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Solaris by Stanisław Lem
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Solaris (1961)

by Stanisław Lem

Other authors: See the other authors section.

MembersReviewsPopularityAverage ratingConversations / Mentions
4,7541061,504 (3.89)1 / 236
"A fantastic book." --Steven Soderbergh   When psychologist Kris Kelvin arrives at the planet Solaris to study the ocean that covers its surface, he finds himself confronting a painful memory embodied in the physical likeness of a past lover. Kelvin learns that he is not alone in this and that other crews examining the planet are plagued with their own repressed and newly real memories. Could it be, as Solaris scientists speculate, that the ocean may be a massive neural center creating these memories, for a reason no one can identify?   Long considered a classic, Solaris asks the question: Can we understand the universe around us without first understanding what lies within?   "A novel that makes you reevaluate the nature of intelligence itself." --Anne McCaffrey… (more)
  1. 70
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    Ubik by Philip K. Dick (seojen)
  3. 30
    His Master's Voice by Stanisław Lem (TMrozewski)
    TMrozewski: Both deal with the Otherness of extraterrestrial life.
  4. 10
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  5. 10
    Annihilation by Jeff VanderMeer (ShelfMonkey)
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    Mythago Wood by Robert Holdstock (bertilak)
    bertilak: Monsters from the id! (Just like in Forbidden Planet, kids).
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    Sunshine: A Screenplay by Alex Garland (dtw42)
    dtw42: Another exploration of the theme of weird things in space causing psychological damage to isolated travellers.
  8. 00
    The Explorer by James Smythe (jonathankws)
  9. 00
    The Disestablishment of Paradise by Phillip Mann (AlanPoulter)
    AlanPoulter: Both novels portray alien contact as truly strange and unknowable
  10. 00
    Last Days of an Immortal by Fabien Vehlmann (kinsey_m)
    kinsey_m: communication problems with alien intelligent beings
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    Lupus by Frederik Peeters (kinsey_m)
  12. 02
    Sphere by Michael Crichton (labrick)
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English (86)  Spanish (5)  Italian (4)  French (2)  German (2)  Dutch (2)  Portuguese (1)  Russian (1)  Slovak (1)  Catalan (1)  Hungarian (1)  All languages (106)
Showing 1-5 of 86 (next | show all)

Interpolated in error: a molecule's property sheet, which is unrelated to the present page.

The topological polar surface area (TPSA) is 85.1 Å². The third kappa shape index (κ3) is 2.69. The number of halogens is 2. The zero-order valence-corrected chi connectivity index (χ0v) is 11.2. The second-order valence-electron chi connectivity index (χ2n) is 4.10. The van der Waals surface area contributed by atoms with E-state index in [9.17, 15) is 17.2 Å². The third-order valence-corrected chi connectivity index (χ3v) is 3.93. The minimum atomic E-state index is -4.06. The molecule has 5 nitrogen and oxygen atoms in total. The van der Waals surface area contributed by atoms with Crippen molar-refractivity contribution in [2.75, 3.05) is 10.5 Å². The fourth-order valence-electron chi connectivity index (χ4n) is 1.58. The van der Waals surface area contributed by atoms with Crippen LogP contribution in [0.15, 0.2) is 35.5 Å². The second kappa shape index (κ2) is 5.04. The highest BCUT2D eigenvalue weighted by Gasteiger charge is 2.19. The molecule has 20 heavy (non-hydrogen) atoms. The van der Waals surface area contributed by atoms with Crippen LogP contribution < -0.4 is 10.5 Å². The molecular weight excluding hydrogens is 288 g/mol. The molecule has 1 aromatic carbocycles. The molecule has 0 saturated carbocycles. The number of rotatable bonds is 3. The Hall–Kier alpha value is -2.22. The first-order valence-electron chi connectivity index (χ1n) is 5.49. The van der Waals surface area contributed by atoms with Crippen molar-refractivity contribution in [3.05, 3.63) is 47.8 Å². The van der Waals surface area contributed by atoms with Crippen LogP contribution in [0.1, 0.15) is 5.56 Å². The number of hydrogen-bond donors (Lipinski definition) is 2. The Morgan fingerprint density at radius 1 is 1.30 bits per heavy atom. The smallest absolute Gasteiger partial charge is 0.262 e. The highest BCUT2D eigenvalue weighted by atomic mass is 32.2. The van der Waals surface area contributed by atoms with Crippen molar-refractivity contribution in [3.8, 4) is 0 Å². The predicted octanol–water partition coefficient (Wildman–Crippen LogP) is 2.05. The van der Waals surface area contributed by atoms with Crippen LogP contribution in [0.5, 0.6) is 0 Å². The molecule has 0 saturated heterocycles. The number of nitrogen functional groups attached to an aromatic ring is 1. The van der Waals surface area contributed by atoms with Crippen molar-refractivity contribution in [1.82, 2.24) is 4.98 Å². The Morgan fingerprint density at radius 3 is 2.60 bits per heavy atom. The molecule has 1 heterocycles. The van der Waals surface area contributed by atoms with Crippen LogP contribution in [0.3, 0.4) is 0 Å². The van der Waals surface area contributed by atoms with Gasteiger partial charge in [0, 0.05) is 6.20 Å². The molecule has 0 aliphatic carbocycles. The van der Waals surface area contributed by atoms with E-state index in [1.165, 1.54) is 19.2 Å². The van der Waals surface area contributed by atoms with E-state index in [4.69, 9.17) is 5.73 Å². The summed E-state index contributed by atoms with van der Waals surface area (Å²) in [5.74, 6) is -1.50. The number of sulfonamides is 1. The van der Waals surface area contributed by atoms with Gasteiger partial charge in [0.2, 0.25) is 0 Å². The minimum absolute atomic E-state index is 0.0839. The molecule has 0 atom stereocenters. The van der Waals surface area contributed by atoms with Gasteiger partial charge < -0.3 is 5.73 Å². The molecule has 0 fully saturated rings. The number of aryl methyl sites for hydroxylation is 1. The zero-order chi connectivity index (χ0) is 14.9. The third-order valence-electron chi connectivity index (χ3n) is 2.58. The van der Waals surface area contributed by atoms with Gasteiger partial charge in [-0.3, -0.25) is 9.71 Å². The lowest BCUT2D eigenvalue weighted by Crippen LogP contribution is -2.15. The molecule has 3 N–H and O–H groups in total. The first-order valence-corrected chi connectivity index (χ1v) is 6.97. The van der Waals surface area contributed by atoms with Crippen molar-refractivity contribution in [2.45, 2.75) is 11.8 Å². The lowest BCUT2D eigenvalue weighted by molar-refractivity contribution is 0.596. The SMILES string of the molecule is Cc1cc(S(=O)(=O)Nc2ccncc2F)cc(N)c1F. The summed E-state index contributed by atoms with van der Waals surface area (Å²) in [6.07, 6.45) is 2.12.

I was excited to read a book billed as trying to represent a truly alien encounter and the inability of people to then deal with something that isn't comprehendible by humans.

I don't know if it's just the fact that the translation is often listed as "not good", but the book overall didn't seem that good. It didn't flow very well, characters actions didn't feel well explained, and their resolutions felt almost random to me.

It was still an interesting concept in general, but left me just feeling ... meh. ( )
  Mactastik | Sep 4, 2019 |
Part science fiction, part psychological thriller. My first dose of Lem, the first half reminded me of Clarke's Rendezvous With Rama. There's a setting clouded in mystery: an apparently intelligent "sea" on planet Solaris from which objects and entities emanate. Scientists argue about its true nature. Three scientists, including the protagonist, inhabit the a research station on an isolated island. There are, in my opinion, some untied loose ends (e.g. the visitors of the other two scientists), but this doesn't detract from a classic, thought-provoking short novel. ( )
  jigarpatel | Aug 25, 2019 |
This is probably one of the most famous SF novels not originally written in English, being written by Polish author Stanislaw Lem and published in 1961. Two Soviet film versions followed over the next decade or so. It is a philosophical novel telling of human beings' interactions with the planet Solaris, whose planet-wide ocean appears to be a single organism that exerts interesting and disturbing influences on the humans attempting to study it. It is a hugely imaginative and thought-provoking novel, though the flights of fancy did drag a bit in places for me. The human characters are very much secondary to the story, with the interactions with Solaris being examined through the central character Dr Kris Kelvin's relationship with an enigmatic simulacrum produced by the planet of his former lover Harey, who committed suicide. A good read, though it won't appeal to all lovers of SF. ( )